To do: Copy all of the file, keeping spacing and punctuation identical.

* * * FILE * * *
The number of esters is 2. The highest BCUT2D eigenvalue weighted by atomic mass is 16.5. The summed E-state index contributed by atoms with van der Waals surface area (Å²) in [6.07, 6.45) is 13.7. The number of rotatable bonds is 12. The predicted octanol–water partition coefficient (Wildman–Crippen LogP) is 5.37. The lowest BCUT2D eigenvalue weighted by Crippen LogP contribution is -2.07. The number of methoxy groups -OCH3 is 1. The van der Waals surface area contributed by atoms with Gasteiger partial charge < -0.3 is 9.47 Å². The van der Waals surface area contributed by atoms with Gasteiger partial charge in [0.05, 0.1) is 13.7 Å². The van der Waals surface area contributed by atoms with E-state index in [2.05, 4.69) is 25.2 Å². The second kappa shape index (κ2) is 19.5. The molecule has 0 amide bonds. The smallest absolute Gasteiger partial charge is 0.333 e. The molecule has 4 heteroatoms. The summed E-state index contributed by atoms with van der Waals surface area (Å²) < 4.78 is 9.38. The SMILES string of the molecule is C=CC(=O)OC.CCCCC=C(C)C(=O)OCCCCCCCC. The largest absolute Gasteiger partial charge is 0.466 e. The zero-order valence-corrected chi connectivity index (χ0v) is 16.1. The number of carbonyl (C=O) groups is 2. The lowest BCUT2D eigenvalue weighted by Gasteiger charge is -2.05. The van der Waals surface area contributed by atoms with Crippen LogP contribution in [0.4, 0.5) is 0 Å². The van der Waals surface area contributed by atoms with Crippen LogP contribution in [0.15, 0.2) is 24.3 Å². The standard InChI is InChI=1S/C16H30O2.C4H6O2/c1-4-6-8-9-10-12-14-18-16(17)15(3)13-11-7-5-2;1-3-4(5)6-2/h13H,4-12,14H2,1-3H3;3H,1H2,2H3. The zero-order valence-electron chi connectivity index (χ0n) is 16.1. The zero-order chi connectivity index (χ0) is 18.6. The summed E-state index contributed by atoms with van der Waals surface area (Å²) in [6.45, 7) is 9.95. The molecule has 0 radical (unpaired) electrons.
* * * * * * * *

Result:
The number of esters is 2. The highest BCUT2D eigenvalue weighted by atomic mass is 16.5. The summed E-state index contributed by atoms with van der Waals surface area (Å²) in [6.07, 6.45) is 13.7. The number of rotatable bonds is 12. The predicted octanol–water partition coefficient (Wildman–Crippen LogP) is 5.37. The lowest BCUT2D eigenvalue weighted by Crippen LogP contribution is -2.07. The number of methoxy groups -OCH3 is 1. The van der Waals surface area contributed by atoms with Gasteiger partial charge < -0.3 is 9.47 Å². The van der Waals surface area contributed by atoms with Gasteiger partial charge in [0.05, 0.1) is 13.7 Å². The van der Waals surface area contributed by atoms with E-state index in [2.05, 4.69) is 25.2 Å². The second kappa shape index (κ2) is 19.5. The molecule has 0 amide bonds. The smallest absolute Gasteiger partial charge is 0.333 e. The molecule has 4 heteroatoms. The summed E-state index contributed by atoms with van der Waals surface area (Å²) < 4.78 is 9.38. The SMILES string of the molecule is C=CC(=O)OC.CCCCC=C(C)C(=O)OCCCCCCCC. The largest absolute Gasteiger partial charge is 0.466 e. The zero-order valence-corrected chi connectivity index (χ0v) is 16.1. The number of carbonyl (C=O) groups is 2. The lowest BCUT2D eigenvalue weighted by Gasteiger charge is -2.05. The van der Waals surface area contributed by atoms with Crippen LogP contribution in [0.4, 0.5) is 0 Å². The van der Waals surface area contributed by atoms with Crippen LogP contribution in [0.15, 0.2) is 24.3 Å². The standard InChI is InChI=1S/C16H30O2.C4H6O2/c1-4-6-8-9-10-12-14-18-16(17)15(3)13-11-7-5-2;1-3-4(5)6-2/h13H,4-12,14H2,1-3H3;3H,1H2,2H3. The zero-order valence-electron chi connectivity index (χ0n) is 16.1. The zero-order chi connectivity index (χ0) is 18.6. The summed E-state index contributed by atoms with van der Waals surface area (Å²) in [6.45, 7) is 9.95. The molecule has 0 radical (unpaired) electrons.